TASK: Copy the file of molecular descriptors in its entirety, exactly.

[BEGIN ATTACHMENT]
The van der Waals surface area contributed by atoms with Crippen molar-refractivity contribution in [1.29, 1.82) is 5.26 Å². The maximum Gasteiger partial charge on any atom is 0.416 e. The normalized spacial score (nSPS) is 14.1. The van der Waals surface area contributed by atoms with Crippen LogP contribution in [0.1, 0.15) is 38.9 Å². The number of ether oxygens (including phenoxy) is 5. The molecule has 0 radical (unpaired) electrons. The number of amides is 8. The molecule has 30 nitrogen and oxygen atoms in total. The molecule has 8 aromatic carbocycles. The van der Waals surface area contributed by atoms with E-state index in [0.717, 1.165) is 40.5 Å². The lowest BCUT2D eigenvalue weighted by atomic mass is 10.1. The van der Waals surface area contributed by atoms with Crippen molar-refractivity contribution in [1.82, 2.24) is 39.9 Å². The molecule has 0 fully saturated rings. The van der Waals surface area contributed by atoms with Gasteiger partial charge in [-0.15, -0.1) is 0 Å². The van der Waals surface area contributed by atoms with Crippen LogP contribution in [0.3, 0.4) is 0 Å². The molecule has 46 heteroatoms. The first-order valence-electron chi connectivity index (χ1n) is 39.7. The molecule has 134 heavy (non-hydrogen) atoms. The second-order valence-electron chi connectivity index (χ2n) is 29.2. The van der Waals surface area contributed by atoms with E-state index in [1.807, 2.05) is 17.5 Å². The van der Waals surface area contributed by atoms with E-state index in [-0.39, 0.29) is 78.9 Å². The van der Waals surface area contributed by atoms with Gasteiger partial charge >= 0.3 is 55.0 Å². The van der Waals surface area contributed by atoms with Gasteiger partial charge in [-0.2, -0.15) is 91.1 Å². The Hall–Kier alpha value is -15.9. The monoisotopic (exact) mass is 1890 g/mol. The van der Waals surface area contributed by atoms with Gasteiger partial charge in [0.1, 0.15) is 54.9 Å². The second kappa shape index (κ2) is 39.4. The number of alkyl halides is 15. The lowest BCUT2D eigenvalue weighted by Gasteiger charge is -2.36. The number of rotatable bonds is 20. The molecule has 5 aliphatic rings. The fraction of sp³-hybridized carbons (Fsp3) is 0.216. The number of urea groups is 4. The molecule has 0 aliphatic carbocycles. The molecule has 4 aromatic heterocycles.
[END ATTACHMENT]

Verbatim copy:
The van der Waals surface area contributed by atoms with Crippen molar-refractivity contribution in [1.29, 1.82) is 5.26 Å². The maximum Gasteiger partial charge on any atom is 0.416 e. The normalized spacial score (nSPS) is 14.1. The van der Waals surface area contributed by atoms with Crippen LogP contribution in [0.1, 0.15) is 38.9 Å². The number of ether oxygens (including phenoxy) is 5. The molecule has 0 radical (unpaired) electrons. The number of amides is 8. The molecule has 30 nitrogen and oxygen atoms in total. The molecule has 8 aromatic carbocycles. The van der Waals surface area contributed by atoms with E-state index in [0.717, 1.165) is 40.5 Å². The lowest BCUT2D eigenvalue weighted by atomic mass is 10.1. The van der Waals surface area contributed by atoms with Crippen molar-refractivity contribution in [1.82, 2.24) is 39.9 Å². The molecule has 0 fully saturated rings. The van der Waals surface area contributed by atoms with Gasteiger partial charge in [-0.15, -0.1) is 0 Å². The van der Waals surface area contributed by atoms with Crippen LogP contribution in [0.3, 0.4) is 0 Å². The molecule has 46 heteroatoms. The first-order valence-electron chi connectivity index (χ1n) is 39.7. The molecule has 134 heavy (non-hydrogen) atoms. The second-order valence-electron chi connectivity index (χ2n) is 29.2. The van der Waals surface area contributed by atoms with E-state index in [1.807, 2.05) is 17.5 Å². The van der Waals surface area contributed by atoms with E-state index in [-0.39, 0.29) is 78.9 Å². The van der Waals surface area contributed by atoms with Gasteiger partial charge >= 0.3 is 55.0 Å². The van der Waals surface area contributed by atoms with Gasteiger partial charge in [-0.2, -0.15) is 91.1 Å². The Hall–Kier alpha value is -15.9. The monoisotopic (exact) mass is 1890 g/mol. The van der Waals surface area contributed by atoms with Gasteiger partial charge in [0.1, 0.15) is 54.9 Å². The second kappa shape index (κ2) is 39.4. The number of alkyl halides is 15. The lowest BCUT2D eigenvalue weighted by Gasteiger charge is -2.36. The number of rotatable bonds is 20. The molecule has 5 aliphatic rings. The fraction of sp³-hybridized carbons (Fsp3) is 0.216. The number of urea groups is 4. The molecule has 0 aliphatic carbocycles. The molecule has 4 aromatic heterocycles.